No cancer or anything like that. They studied these communities that have way more fluoride than is put into groundwater and everybody that is anti-fluoride has looked for data to say look it’s causing bone cancer, it’s causing this…There was just nothing.

Student: Years ago they thought that fluoride would [inaudible]

Yes, you get fluorohydroxyapatite rather than Calcium Hydroxyapatite and that’s a topic we can jump into…are there any questions on any of this?

Student: People who were against fluoridated water they said it’s not natural fluoride, it’s a chemical fluoride made from something else, I forgot what it was and that it was different than…

Fluoride ion is a fluoride ion is a fluoride ion.

Student: What about the radiation exposure and dental x rays and how often…?

The general consensus is, full mouth set of dental x-rays is 21 films. Traditional films, not digital x ray. Soon we’ll going digital…

Student: What’s the difference in exposure digital versus…

About a half. So there is a significant reduction with the digital dentistry.  But significant from almost insignificant. Full mouth set of x rays, the radiation exposure that you get from 21 dental films is the equivalent of living in Denver for a year versus living at sea level. Because you are a mile closer to the sun.

Student: How would you need to repeat that amount if [inaudible]

What you’re asking if I understand you, correct me if I’m wrong, what is the criteria by which we based how frequently we take dental x rays. It depends on, essentially, on what the experience has been, the carious experience of that patient has been and what is the periodontal status of that patient. If they are stable and have a very low decay rate, once every 2 or 3 years [inaudible] that films.  If they’ve got full mouth of decay, you’re going to take full mouth set of x rays cause you’re looking for abscesses, and everything else. But once you have that full mouth set of x rays, if you complete the dentistry and restore the mouth, then probably about every year on that patient, that high risk patient until they prove to you that they are not getting decay anymore. Because interproximal decay can get quite large and quite deep before you see it. Once it gets quite large and quite deep, it can get to a point where now you’re going to be doing a root canal and a crown versus if I had taken a film a year ago I would be doing  smaller filling. 4 check up films or bitewing films, they don’t show the end to the root of the teeth. There is no dental diagnose of anything really relative to bone other than the boning height. Now if there’s been bone loss, you can’t even see that on bitewing x ray. So you can’t follow if it’s getting worse, if you are getting a bone end crater. So in some cases the [inaudible] won’t even show the bone level because we’ve got bone loss already on that patient is off the x ray. Bitewings are check films basically to look for decay between the teeth and to kind of see what the bone level is around those teeth. And that’s about all it shows. You can miss a dental abscess, you can miss odontogenic cariuses, you can miss a lot of things with bitewings. If you did a full mouth x rays you would see. Teeth will abscess painlessly. You have a pea sided hole in the bone, and with all the host reaction to it with no pain. It’s amazing. Kids in particular, little children, they have abscessed teeth, draining sinus tracts and no pain. So I get a new patient in and if they’ve seen that they’ve had a high dental carious rate in the past, they’ve had a lot of dental work. They’ve had a lot of dental work done in the past and they haven’ had a full mouth set of x rays in the last 2 years, I’ll recommend they have a full mouth set of x rays.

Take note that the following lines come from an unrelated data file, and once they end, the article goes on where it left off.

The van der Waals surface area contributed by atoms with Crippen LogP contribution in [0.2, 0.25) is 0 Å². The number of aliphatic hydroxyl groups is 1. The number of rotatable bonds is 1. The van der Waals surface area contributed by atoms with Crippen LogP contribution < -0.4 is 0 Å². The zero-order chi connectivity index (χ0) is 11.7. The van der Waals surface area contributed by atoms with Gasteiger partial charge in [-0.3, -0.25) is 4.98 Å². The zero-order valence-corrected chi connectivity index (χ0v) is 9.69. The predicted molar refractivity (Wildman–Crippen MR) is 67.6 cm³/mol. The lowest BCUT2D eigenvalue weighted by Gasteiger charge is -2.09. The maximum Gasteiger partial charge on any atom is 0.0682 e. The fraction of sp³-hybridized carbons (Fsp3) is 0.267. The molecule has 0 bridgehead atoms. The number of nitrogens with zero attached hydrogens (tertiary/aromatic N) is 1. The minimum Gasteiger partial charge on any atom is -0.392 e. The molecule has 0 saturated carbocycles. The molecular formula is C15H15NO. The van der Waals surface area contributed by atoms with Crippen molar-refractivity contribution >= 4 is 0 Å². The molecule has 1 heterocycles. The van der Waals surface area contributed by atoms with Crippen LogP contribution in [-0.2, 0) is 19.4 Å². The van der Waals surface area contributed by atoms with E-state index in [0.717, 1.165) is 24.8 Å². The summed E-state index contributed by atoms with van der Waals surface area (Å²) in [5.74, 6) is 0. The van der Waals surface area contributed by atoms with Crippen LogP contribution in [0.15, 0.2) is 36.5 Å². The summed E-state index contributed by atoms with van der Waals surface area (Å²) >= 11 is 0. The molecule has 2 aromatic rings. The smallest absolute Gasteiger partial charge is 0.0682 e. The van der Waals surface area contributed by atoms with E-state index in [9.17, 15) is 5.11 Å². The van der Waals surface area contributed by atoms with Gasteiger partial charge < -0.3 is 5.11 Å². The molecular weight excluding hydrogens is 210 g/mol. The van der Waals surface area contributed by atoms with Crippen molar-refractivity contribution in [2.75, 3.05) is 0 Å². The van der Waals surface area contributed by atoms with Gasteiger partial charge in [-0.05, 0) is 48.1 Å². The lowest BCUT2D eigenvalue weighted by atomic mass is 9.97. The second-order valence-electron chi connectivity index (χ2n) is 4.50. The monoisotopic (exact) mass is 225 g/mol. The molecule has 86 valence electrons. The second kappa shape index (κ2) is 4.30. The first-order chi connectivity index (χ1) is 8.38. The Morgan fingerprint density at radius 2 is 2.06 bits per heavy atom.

Dental Health & Education P4